Thursday, April 6, 2017

Do you help your students debug codes?

Faculty vary greatly in their level of involvement with the details of the research projects of the undergrads, Ph.D students, and postdocs they supervise. Here are three different examples based on real senior people.

A. gives the student or postdoc a project topic and basically does not want to talk to them again until they bring a draft of a paper.

B. talks to their students regularly but boasts that they have not looked at a line of computer code since they became a faculty member. It is the sole responsibility of students to write and debug code.

C. is very involved. One night before a conference presentation they stayed up until 3 am trying to debug a students code in the hope of getting some more results to present the next day.

Similar issues arise with analytical calculations or getting experimental apparatus to work.

What is an appropriate level of involvement?
On the one hand, it is important that students take responsibility for their projects and learn to solve their own problems.
On the other hand, faculty can speed things along and sometimes quickly find "bugs" because of experience. Also a more "hands on" approach gives a better feel for how well the student knows what they are doing and is checking things.
It is fascinating and disturbing to me that in the Schon scandal, Batlogg confessed that he never went in the lab and so did not realise there was no real experiment.

I think there is no clear cut answer. Different people have different strengths and interests (both supervisors and students). Some really enjoy the level of detail and others are more interested in the big picture.
However, I must say that I think A. is problematic.
Overall, I am closer to B. than C, but this has varied depending on the person involved, the project, and the technical problems.

What do you think?


  1. Experimental: it varies.
    In the beginning one has to show new students and postdocs around - to show them how things are done (in my field each vacuum system is different). That allows me to get a feel for how they do, see what the reasoning is behind decisions (on operation/measurement details) they make etc.

    Once I'm comfortable with their skills, they do most of it.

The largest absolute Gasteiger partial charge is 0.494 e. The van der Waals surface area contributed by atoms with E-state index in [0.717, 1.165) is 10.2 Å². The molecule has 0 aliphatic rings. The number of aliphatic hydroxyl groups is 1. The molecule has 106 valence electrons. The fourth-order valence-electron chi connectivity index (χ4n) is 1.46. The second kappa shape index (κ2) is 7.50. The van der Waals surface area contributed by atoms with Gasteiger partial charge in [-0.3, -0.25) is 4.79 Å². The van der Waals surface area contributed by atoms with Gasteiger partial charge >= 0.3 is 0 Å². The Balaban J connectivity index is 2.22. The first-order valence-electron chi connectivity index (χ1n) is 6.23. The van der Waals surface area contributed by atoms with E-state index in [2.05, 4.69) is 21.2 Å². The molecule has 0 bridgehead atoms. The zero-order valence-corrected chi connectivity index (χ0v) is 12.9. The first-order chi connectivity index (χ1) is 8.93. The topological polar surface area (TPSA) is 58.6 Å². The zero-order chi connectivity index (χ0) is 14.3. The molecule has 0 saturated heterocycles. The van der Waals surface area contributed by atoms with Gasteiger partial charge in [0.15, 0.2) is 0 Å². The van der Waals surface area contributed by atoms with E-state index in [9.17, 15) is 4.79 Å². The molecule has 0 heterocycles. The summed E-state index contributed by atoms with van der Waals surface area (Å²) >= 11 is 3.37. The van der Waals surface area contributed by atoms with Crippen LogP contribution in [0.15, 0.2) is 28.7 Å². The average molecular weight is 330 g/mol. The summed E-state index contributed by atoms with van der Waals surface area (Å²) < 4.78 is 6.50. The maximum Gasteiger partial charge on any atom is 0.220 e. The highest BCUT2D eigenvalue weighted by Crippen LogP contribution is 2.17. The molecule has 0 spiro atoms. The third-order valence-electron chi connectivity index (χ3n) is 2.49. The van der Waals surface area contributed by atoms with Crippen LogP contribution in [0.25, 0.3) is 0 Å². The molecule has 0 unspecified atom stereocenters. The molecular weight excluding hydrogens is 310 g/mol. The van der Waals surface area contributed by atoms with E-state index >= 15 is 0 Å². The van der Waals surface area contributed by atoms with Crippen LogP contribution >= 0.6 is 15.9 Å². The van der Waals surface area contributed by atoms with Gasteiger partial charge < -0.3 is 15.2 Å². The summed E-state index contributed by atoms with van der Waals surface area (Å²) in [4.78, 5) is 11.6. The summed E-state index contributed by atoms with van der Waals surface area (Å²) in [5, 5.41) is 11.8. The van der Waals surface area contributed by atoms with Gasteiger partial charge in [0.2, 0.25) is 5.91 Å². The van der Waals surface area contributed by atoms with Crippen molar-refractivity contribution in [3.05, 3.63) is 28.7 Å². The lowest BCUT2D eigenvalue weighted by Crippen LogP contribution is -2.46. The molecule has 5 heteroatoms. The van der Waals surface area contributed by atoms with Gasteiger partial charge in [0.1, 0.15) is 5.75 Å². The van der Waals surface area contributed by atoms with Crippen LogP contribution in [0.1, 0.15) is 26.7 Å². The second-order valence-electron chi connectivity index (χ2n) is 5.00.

Except when new hardware needs to be made/implemented. Then I'll be there initially to discuss (their!) ideas, then a little later to go over the initial implementation, and finally during the first usage of something new, we do this together.
    The reason is that I need to know how things operate in order to be able to properly oversee what they are doing, help solve (collaborately) potential issues down the line, but most importantly to find the limits of what hardware can do (experimental research often pushes the limits of what a machine was intended to do) - my experience allows for a better assessment of that last point.

    I also every now and then do measurements with them, either for me to learn or to show them details of how to do things they have not encountered before.

    So, in between B and C.

  2. When I started my lab, I knew everything about our primary instrument: how to troubleshoot, how to take it apart and put it back together, do basic repairs/maintenance & etc. I've drifted farther and farther from that level of familiarity the longer I've been a faculty member. In particular, once we upgraded to a newer instrument (a Lexus where our first instrument was more like a Volkswagon Bug) my postdocs and students are much more familiar with the detailed troubleshooting and maintenance than I am. In fact, I think they would greatly prefer that I not touch so I don't mess anything up. We still regularly sit down and look over raw spectra together discussing interpretation and such.

    As far as code, there I'm much more directly involved in writing debugging & etc.

  3. I was ultra a very C-ish experimentalist, as I explicitly went into science to have fun (and got out when it became drudge work spending weeks filling out what were actually lottery forms.)

    I wrote all our code for the experimental apparatus, and did the highest level apparatus design and parts of construction. But once students learned, under my direct gaze, to run it, I could leave them alone, except when one particular laser stopped working.

    I tried very hard to get the students to write as much of the papers as I could.